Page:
The battle of the Fyre Festival documentaries. I remember hearing about the Fyre Festival back when it happened in 2017, and thinking "Aw, these poor people" and then moving on with my life. Obviously, scams like this happen all the time so I didn't think much of it. But after watching both of the documentaries that Netflix and Hulu put out, I realize scams like this actually don't happen very often. When the trailer for the Netflix documentary FYRE: The Greatest Party That Never Happened dropped, I knew I had to watch it. And then Hulu ended up dropping Fyre Fraud days before... and I was conflicted. So I watched both.
I started off watching Netflix's documentary, just because I'm a loyal Netflix girl. Watching it alone, I had no idea what I was getting myself into. But as soon as it was over I wished I had never seen it... so I could rewatch it for the first time over and over again. Yes, it was that good.
Netflix's was downright dirty. I feel like they wanted you to hate the co-founder of the festival, Billy McFarland as well as Ja Rule, the other co-founder. Well, turns out, that was kind of the plan. FYRE was co-produced by Jerry Media, which is F*ck Jerry's media company. You definitely know who he is. They did the social media for Fyre Festival, so you can only imagine that they probably didn't get paid what they were told, and wanted Billy to look as bad as possible. It worked, and I feel like no one felt bad for him while watching the Netflix documentary.
Fyre Festival was supposed to be the new Coachella. It was supposed to make you want to drop all your life savings to see bands like Blink-182, hang out with models such as Hailey Baldwin, Bella Hadid, and Kendall Jenner, get driven around on private jets... and not one of those things happened. Instead, they slept in soggy beds, had no running water, cheese on bread for a meal and no way off the island. Netflix definitely went out of their way to make sure you knew how bad the festival was by getting past workers, friends, and even just curious people to talk about the festival. Hulu went in the complete opposite direction.
When you ask Billy McFarland, the creator of Fyre Festival, to do an interview for you, you must know he's going to want people to feel bad for him. And that's what I personally felt while watching the Hulu documentary Fyre Fraud. You find out his whole background from when he fixed crayons for his classmates and made a 'business' out of it, to his first big adventure as an 'entrepreneur', which he likes to call himself a lot.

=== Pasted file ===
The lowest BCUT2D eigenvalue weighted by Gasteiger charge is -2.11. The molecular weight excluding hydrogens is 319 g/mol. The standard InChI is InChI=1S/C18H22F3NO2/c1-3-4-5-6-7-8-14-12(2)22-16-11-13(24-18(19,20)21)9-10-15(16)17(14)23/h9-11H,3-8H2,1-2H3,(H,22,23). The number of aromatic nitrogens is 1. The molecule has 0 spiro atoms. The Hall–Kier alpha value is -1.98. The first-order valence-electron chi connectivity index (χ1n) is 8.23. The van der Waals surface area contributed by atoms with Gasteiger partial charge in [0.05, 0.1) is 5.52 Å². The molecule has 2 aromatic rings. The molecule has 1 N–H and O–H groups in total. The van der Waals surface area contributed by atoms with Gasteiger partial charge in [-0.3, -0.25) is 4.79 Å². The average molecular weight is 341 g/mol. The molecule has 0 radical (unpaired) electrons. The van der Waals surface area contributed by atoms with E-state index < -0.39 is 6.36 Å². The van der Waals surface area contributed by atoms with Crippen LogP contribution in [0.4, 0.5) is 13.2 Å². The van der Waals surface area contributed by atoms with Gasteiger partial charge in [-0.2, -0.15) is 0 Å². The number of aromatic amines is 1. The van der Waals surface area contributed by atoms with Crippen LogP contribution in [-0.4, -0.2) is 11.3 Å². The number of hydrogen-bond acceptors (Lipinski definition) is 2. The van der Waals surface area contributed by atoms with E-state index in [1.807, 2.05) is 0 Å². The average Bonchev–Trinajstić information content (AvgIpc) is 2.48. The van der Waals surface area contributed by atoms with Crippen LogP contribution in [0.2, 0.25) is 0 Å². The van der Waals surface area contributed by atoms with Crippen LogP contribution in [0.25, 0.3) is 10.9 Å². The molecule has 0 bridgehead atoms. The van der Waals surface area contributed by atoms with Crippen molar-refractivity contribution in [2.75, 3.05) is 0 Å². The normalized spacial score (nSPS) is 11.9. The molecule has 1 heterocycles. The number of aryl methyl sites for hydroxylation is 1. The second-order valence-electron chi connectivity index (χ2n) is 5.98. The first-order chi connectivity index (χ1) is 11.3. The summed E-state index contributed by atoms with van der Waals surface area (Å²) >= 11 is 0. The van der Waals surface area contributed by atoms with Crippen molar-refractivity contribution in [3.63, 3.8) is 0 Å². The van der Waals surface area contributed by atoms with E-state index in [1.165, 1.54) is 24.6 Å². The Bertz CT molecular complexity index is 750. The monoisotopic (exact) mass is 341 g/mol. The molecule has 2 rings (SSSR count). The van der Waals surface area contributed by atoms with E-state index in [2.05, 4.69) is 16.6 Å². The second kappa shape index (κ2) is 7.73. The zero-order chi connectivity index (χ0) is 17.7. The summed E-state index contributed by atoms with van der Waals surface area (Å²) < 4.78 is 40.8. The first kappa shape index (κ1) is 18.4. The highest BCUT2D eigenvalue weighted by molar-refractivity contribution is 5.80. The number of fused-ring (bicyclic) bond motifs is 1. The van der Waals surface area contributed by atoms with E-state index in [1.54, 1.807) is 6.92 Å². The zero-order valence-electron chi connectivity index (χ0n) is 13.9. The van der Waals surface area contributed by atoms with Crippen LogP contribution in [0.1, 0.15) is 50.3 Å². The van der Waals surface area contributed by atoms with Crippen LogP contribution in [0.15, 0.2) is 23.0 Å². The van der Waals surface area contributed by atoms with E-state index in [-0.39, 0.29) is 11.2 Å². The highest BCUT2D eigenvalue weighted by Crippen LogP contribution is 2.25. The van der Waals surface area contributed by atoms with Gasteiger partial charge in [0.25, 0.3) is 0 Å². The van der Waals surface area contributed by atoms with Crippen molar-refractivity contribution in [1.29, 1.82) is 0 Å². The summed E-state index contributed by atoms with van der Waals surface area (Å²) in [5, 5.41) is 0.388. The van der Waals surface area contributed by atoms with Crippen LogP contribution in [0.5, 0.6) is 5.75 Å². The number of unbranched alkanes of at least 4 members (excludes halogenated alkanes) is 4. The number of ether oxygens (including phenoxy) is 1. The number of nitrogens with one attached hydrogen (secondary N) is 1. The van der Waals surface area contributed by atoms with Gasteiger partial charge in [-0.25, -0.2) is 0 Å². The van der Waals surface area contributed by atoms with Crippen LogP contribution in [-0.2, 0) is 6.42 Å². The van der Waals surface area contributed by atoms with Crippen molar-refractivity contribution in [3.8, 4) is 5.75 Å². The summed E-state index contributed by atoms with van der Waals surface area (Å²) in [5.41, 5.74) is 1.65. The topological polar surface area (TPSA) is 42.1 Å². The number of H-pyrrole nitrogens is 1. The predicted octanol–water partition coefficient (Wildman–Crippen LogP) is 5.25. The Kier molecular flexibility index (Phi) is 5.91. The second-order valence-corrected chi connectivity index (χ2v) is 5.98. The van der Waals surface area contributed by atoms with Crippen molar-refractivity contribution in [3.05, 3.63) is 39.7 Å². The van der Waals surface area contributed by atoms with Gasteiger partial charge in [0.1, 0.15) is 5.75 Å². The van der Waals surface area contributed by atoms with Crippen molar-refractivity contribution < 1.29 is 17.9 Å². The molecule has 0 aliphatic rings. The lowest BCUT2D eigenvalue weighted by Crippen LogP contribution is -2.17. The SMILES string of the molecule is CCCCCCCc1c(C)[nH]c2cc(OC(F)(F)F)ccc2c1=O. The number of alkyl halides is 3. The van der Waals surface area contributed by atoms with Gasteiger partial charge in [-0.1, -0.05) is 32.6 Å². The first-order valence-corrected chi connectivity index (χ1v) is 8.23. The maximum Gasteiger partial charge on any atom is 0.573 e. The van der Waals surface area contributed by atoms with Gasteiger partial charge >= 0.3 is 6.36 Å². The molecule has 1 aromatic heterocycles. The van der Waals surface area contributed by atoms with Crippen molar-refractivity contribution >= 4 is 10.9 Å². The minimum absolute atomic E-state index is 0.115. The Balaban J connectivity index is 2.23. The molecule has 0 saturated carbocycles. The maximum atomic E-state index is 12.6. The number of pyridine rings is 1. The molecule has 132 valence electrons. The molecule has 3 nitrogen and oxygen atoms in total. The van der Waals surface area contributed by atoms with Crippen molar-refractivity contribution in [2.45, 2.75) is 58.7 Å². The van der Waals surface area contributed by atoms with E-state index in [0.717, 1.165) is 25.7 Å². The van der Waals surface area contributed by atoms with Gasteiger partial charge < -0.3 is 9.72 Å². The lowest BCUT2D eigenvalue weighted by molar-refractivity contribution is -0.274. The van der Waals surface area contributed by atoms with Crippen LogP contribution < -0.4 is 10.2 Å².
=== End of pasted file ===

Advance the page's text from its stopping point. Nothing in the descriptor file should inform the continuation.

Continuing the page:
Fyre Fraud definitely dives into more of the informational side of things when it comes to Fyre Festival. While Billy is the star of the Hulu documentary, we all know who the star is of the Netflix documentary. Yes, Andy King who was the event producer and who also was willing to do a lot for the company. Hats off to you, Andy.
No matter if he was in a room with dark lighting, dark clothes, with a brick background behind him, I can't say I really cared for anything Billy McFarland had to say. Even though it was definitely good to get his perspective on things, I felt more of a connection and also felt really bad for everyone who was interviewed during the Netflix FYRE documentary. Also, in the Hulu documentary, they compare Fyre Festival to other 'failed' music festival such as Woodstock. I really don't think you can compare anything to leading people on, then leaving them stranded on an island with hardly any food or running water. But okay, Hulu.
From the minute I started watching the Hulu documentary, I felt a little bored. Billy, who talks unbelievably fast, just wasn't doing it for me. I missed Marc, definitely one of the key aspects of the Netflix documentary, as well as our favourite man Andy. While you watch the Hulu documentary to find out what Billy has to say about his criminal charges (at least I did), at the very end he said he's "not going to comment on any ongoing criminal proceedings". Well, since the news is a thing, we know that Billy is currently spending 6 years in jail, as he pleaded guilty for things he also said he didn't do. Okay.
Billy really is the biggest con artist of our generation, but I think Netflix and Hulu had two totally different ways of addressing the situation. In terms of entertainment, FYRE: The Greatest Party That Never Happened won in my books. I personally felt way more shocked and disturbed after watching Netflix's, rather than sitting through a documentary where Billy, his girlfriend Anastasia Eremenko, sit and talk about who Billy really is behind all of this.
Obviously, the Hulu documentary Fyre Fraud had more information and a face to face interview with Billy. However, it's hard to feel bad for him when he feels no remorse. So, in my personal opinion, Netflix's documentary FYRE: The Greatest Party That Never Happened was the winner by far. Can we get another documentary just with Andy King, please?